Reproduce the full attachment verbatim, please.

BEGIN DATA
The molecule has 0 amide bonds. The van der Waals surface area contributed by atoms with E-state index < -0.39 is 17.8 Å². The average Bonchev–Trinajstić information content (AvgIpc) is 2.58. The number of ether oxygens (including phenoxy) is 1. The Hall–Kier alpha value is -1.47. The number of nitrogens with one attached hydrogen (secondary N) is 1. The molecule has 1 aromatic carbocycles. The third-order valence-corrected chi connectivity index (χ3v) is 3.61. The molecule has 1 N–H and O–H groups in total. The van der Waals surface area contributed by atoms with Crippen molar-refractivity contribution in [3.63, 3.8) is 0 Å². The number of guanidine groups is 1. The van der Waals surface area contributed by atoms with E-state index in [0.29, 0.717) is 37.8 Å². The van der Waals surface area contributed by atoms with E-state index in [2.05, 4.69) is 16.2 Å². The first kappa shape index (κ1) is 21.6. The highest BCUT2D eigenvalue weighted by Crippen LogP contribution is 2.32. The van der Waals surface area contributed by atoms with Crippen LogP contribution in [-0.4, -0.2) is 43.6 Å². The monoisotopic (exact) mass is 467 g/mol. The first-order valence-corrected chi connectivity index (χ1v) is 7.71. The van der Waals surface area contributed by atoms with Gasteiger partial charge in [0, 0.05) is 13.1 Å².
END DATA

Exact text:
The molecule has 0 amide bonds. The van der Waals surface area contributed by atoms with E-state index < -0.39 is 17.8 Å². The average Bonchev–Trinajstić information content (AvgIpc) is 2.58. The number of ether oxygens (including phenoxy) is 1. The Hall–Kier alpha value is -1.47. The number of nitrogens with one attached hydrogen (secondary N) is 1. The molecule has 1 aromatic carbocycles. The third-order valence-corrected chi connectivity index (χ3v) is 3.61. The molecule has 1 N–H and O–H groups in total. The van der Waals surface area contributed by atoms with Crippen molar-refractivity contribution in [3.63, 3.8) is 0 Å². The number of guanidine groups is 1. The van der Waals surface area contributed by atoms with E-state index in [0.29, 0.717) is 37.8 Å². The van der Waals surface area contributed by atoms with E-state index in [2.05, 4.69) is 16.2 Å². The first kappa shape index (κ1) is 21.6. The highest BCUT2D eigenvalue weighted by Crippen LogP contribution is 2.32. The van der Waals surface area contributed by atoms with Crippen LogP contribution in [-0.4, -0.2) is 43.6 Å². The monoisotopic (exact) mass is 467 g/mol. The first-order valence-corrected chi connectivity index (χ1v) is 7.71. The van der Waals surface area contributed by atoms with Gasteiger partial charge in [0, 0.05) is 13.1 Å².